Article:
I had not heard of the term peeragogy before, which is a theory of peer learning using online environments. However, it is something that I have been ‘doing’ when collaborating with teacher librarian colleagues when developing and facilitating Librarian workshops for the International Baccalaureate (IB) since 2008. It certainly “relies on self-motivation of the people in the mutual learning space and encouragement of mutual respect and openness”(coursenotes). Peeragogy has been made easier by technology and the internet, which allows us to work simultaneously (synchronous) and at individual times (asynchronous), and across time zones.

The above link and one of our course references is Howard Rheingold (2012) speaking about peeragogy.  The quotes below (in italics) come from Howard Rheingold’s article: Toward Peeragogy (Monday, January 23, 2012).

Perhaps one of the strongest statements was in Rheingold’s opening statement:

“The more I give my teacher-power to students and encourage them to take more responsibility for their own learning, the more they show me how to redesign my ways of teaching.”

I then made a personal connection to my own learning during the coursework of our MEdKNDI:

“We had learned that learning to collaborate ought to be collaborative — the teams should interact with the other students in the class as co-responsible learners during the collaboration process, not just as an audience for the final product.”

Part of the coursework and the collaborative sharing is finding new resources to extend my learning as I did in Rheingold’s blogpost (Monday, January 23, 2012).   I must admit to knowing quite a few of these different ways for small groups to work together to:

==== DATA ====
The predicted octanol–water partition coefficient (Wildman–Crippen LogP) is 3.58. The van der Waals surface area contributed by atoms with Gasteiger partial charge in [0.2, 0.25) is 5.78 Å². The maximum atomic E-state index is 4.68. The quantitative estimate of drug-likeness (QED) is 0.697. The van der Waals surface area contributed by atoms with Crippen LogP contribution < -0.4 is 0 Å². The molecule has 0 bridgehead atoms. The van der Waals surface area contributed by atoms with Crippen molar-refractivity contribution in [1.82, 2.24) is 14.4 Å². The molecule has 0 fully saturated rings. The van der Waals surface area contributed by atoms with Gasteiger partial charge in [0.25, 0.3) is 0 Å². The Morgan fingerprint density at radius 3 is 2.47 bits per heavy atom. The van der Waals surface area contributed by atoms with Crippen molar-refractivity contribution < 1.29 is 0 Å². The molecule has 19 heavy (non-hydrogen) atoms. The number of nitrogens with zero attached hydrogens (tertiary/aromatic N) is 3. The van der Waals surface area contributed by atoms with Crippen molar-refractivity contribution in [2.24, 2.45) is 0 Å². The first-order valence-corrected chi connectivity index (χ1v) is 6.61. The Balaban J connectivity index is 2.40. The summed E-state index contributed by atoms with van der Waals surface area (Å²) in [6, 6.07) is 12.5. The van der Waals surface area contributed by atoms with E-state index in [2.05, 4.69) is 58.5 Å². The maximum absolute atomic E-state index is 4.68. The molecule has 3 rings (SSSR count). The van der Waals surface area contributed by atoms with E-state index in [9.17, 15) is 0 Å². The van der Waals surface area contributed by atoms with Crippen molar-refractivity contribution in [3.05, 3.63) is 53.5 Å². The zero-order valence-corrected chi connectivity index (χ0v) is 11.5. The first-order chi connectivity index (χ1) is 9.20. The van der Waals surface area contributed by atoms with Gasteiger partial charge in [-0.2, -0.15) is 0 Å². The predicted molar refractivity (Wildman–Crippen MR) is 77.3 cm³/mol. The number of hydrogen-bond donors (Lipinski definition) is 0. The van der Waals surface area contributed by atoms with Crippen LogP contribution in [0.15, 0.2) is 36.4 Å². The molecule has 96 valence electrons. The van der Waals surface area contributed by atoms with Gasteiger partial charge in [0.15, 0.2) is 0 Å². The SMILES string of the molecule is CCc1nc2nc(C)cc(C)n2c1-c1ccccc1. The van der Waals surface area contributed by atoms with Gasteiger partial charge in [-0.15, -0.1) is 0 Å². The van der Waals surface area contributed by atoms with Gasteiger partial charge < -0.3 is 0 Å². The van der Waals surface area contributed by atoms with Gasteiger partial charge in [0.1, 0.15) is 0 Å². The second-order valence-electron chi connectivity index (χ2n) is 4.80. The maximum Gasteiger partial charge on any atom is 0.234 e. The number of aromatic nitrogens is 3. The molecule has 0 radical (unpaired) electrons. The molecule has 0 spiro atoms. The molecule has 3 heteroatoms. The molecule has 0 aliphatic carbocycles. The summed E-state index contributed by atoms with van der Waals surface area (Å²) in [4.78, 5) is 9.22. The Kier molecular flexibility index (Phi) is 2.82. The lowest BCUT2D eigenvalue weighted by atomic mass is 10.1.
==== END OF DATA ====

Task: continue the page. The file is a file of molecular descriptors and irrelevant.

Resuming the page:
• present knowledge in different and (if you do it right) compelling ways

  • engage active participation by the entire class instead of broadcasting to it like a passive audience.

Indeed, the tools now available have grown exponentially. It is a reminder that we need to move beyond expecting our students or presenting ourselves in ‘PowerPoint’. Yet, it PP is such a ‘fallback guy’.

Another statement that resonated was:

“The ultimate test of peer learning is to organize a course without the direction of an instructor.”

I am thinking how difficult this would be at the elementary level of schooling. Yet, upon reflection, if the skills and strategies have been introduced and consolidated, then surely our students are able to achieve the above ‘ultimate test’. The International Baccalaureate culminating program of the Primary Years Program Exhibition where students work collaboratively in inquiry, with minimal (scaffolded) support by teachers.

I was interested to see Rheingold referencing Deschooling Society, Ivan Illich predicted in 1971 that learners of the future would find each other and use information technologies to form “learning webs” and “networks”. This was one of my subscribed texts when either studying education for my B.A. or for my teaching degree (it was a long time ago!).  Even Wikipedia states how:

“Illich argued that the use of technology to create decentralized webs could support the goal of creating a good educational system:

A good educational system should have three purposes: it should provide all who want to learn with access to available resources at any time in their lives; empower all who want to share what they know to find those who want to learn it from them; and, finally, furnish all who want to present an issue to the public with the opportunity to make their challenge known.[3]

It does make me wonder why it takes our educational institutions so long to change.

Reference:

Rheingold, H. (2012). Toward peeragogy. DML Central, 23 [Blog post]. Retrieved from http://dmlcentral.net/blog/howard-rheingold/toward-peeragogy

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